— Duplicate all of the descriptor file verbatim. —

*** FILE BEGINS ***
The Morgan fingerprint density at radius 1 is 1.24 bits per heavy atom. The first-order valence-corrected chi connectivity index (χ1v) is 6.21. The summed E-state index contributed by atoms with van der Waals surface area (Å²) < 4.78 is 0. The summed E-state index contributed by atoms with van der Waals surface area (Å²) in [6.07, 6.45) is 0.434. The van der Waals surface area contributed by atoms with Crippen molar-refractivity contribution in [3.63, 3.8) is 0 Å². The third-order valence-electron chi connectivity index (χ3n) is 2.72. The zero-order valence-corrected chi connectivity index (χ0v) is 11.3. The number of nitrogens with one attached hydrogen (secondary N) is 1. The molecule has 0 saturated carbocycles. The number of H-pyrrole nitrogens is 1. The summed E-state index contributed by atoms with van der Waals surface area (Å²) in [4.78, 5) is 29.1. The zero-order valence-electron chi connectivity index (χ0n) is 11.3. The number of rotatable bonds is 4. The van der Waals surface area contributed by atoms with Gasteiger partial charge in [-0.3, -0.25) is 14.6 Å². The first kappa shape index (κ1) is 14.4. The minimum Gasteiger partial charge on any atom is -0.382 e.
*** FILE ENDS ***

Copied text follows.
The Morgan fingerprint density at radius 1 is 1.24 bits per heavy atom. The first-order valence-corrected chi connectivity index (χ1v) is 6.21. The summed E-state index contributed by atoms with van der Waals surface area (Å²) < 4.78 is 0. The summed E-state index contributed by atoms with van der Waals surface area (Å²) in [6.07, 6.45) is 0.434. The van der Waals surface area contributed by atoms with Crippen molar-refractivity contribution in [3.63, 3.8) is 0 Å². The third-order valence-electron chi connectivity index (χ3n) is 2.72. The zero-order valence-corrected chi connectivity index (χ0v) is 11.3. The number of nitrogens with one attached hydrogen (secondary N) is 1. The molecule has 0 saturated carbocycles. The number of H-pyrrole nitrogens is 1. The summed E-state index contributed by atoms with van der Waals surface area (Å²) in [4.78, 5) is 29.1. The zero-order valence-electron chi connectivity index (χ0n) is 11.3. The number of rotatable bonds is 4. The van der Waals surface area contributed by atoms with Gasteiger partial charge in [-0.3, -0.25) is 14.6 Å². The first kappa shape index (κ1) is 14.4. The minimum Gasteiger partial charge on any atom is -0.382 e.